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Google's Locked Unlocked Nexus One: Future Regulator Delight, Customer Angst

Google (GOOG) has seen plenty of customer dissatisfaction from people who purchased a Nexus One, had a problem, but couldn't get any help. Now a report from Stacey Higgenbotham on GigaOM suggests that the list of issues is about to get longer, as the phone can only work on T-Mobile's network when it comes to 3G data, meaning that the people who are putting down $530 for the "unlocked" version are as tied in for higher performance as any locked-down phone from a carrier.

The issue is one of carrier frequencies. Cell phones contain radios that tie them to the cell towers. Different types of technology support a variety of radio frequencies. For GSM-type phones -- what you find at T-Mobile and AT&T (T), as opposed to Verizon's (VZ) use of CDMA -- there is a variety of different potentially supported frequencies. But for 3G data, T-Mobile uses one set of frequencies and AT&T, another. That means the Nexus One simply cannot talk to the AT&T network at higher speeds (even if AT&T does have 3G coverage and enough bandwidth wherever you find yourself). The only frequencies on which the two networks overlap is in 2G coverage, and so that's all the Nexus One can deliver.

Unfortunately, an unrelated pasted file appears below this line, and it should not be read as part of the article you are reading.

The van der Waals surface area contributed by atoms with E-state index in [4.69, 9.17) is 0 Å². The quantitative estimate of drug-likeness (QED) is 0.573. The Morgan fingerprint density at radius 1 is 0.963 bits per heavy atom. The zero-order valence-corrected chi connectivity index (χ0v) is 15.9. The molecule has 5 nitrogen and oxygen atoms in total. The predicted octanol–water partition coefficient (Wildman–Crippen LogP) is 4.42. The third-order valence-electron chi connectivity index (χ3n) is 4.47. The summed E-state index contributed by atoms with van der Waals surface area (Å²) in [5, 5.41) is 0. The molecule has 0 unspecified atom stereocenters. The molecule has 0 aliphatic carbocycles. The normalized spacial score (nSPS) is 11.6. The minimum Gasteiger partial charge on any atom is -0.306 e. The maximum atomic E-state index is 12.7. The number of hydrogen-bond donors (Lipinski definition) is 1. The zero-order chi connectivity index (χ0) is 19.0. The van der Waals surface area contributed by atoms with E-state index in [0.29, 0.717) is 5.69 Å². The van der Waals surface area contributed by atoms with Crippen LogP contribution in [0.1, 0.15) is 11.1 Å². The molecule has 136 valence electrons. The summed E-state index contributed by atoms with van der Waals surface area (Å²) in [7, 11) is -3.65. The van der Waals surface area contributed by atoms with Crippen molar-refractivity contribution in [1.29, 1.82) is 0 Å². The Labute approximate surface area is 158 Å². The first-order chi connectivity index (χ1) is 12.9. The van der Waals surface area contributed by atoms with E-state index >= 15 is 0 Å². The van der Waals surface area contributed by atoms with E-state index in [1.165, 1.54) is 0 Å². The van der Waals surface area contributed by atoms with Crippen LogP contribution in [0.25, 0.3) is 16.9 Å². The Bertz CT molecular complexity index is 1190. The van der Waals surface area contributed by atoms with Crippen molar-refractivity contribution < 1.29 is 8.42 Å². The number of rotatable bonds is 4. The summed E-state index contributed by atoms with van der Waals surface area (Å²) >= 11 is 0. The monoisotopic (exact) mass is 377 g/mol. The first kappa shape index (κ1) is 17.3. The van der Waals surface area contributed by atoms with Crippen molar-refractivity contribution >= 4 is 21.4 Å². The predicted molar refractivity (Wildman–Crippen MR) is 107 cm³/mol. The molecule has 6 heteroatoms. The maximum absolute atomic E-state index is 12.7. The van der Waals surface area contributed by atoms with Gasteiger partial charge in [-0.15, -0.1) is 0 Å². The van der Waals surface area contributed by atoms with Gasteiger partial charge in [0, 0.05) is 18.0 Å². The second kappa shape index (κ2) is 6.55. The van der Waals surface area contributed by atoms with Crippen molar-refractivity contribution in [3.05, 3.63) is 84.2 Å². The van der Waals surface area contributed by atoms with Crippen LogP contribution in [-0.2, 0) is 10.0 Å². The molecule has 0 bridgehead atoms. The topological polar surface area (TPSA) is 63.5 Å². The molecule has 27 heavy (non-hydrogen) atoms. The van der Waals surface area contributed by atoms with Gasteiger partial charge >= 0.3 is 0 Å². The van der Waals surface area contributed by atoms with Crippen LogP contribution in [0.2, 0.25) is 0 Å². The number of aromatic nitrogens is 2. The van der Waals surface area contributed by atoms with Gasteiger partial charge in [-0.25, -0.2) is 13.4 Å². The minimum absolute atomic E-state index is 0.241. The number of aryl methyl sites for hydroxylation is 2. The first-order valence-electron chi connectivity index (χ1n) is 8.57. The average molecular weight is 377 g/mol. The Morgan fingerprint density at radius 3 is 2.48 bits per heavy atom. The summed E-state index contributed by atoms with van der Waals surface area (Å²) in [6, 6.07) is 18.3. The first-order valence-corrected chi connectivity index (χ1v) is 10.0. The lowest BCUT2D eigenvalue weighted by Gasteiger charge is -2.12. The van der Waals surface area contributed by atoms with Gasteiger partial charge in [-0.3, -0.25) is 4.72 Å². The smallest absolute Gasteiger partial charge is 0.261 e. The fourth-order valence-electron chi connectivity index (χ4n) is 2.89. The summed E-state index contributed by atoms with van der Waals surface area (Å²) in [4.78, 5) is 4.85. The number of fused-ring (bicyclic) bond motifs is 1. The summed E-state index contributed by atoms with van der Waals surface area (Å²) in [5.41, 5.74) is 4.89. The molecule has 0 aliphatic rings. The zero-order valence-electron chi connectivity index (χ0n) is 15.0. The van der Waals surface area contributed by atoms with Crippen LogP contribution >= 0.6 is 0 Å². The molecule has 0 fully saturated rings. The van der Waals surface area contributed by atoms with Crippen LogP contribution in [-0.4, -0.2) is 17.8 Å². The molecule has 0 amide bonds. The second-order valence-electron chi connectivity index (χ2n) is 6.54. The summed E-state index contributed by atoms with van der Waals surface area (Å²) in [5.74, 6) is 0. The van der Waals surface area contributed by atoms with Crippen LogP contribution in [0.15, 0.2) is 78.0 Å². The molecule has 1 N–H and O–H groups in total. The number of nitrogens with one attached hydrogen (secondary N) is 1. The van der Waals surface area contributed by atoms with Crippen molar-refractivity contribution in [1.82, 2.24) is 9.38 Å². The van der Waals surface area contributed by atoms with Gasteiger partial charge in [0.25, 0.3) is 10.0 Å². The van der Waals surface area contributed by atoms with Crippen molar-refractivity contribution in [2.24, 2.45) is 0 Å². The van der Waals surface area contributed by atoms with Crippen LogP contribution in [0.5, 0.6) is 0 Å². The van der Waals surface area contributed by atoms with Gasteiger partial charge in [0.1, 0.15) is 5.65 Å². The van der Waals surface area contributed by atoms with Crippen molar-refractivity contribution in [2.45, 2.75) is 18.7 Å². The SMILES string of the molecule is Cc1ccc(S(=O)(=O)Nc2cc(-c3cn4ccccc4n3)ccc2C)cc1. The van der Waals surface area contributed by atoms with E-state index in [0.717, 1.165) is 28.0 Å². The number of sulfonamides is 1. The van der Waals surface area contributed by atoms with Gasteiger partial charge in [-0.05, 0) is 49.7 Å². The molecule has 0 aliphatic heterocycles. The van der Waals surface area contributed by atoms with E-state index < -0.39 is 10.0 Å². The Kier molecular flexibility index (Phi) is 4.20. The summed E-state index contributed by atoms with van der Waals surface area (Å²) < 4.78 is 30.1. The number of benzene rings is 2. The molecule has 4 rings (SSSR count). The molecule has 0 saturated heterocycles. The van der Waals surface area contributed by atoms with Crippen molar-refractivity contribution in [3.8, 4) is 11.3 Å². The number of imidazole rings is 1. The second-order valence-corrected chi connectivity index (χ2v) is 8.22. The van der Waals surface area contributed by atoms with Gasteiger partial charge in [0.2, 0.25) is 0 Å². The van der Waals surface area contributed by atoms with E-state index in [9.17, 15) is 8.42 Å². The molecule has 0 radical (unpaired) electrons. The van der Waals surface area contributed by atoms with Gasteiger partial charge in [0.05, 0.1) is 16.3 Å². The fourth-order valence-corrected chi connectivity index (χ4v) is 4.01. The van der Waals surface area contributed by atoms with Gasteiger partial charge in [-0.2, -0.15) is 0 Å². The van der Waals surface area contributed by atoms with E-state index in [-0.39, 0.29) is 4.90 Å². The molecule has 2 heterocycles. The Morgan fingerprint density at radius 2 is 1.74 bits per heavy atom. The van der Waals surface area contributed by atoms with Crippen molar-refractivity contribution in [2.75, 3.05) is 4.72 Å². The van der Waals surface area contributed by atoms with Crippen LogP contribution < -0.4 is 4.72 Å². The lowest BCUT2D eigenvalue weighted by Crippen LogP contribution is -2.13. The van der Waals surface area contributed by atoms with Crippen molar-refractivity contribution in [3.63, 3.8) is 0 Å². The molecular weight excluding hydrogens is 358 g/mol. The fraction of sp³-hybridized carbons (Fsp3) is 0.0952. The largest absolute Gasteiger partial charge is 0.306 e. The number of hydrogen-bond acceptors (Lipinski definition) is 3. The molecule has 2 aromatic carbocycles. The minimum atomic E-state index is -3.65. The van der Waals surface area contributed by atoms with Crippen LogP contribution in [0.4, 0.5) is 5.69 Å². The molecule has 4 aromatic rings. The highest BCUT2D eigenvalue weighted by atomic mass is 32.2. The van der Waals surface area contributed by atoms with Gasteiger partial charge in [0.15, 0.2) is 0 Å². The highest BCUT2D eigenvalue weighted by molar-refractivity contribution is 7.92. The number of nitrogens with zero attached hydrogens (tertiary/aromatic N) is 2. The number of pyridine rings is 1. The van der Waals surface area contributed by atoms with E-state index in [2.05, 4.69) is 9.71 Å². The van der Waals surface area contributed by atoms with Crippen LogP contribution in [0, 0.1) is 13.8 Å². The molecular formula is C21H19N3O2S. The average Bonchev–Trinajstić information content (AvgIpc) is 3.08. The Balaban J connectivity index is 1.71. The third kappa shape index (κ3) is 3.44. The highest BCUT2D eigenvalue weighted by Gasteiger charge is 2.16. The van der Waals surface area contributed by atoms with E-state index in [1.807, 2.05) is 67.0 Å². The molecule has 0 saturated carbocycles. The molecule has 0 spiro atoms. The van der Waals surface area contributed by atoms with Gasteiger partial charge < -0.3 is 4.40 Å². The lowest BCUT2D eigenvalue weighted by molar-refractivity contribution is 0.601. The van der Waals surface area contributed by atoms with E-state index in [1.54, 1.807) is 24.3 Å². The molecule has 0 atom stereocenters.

This shows how tricky developing "open" technology can be when it comes to wireless communications. To provide a truly open device that could move from one network to another, Google would have had to support a broader range of frequencies. But that would have added to the complexity and cost of the product, meaning that even a $530 price tag might be inadequate (although the company seems to get plenty of margin to provide the extra frequency coverage).

My guess is that the vast majority of people buying unlocked Nexus One phones have no idea that the problem exists, because they're taking Google at its word (which is not necessarily something you can count on). What happens when they find that the marketing said one thing and the technology said another? I predict a class action lawsuit as well as yet more attention from the Federal Trade Commission. Image via stock.xchng user lusi, site standard license.

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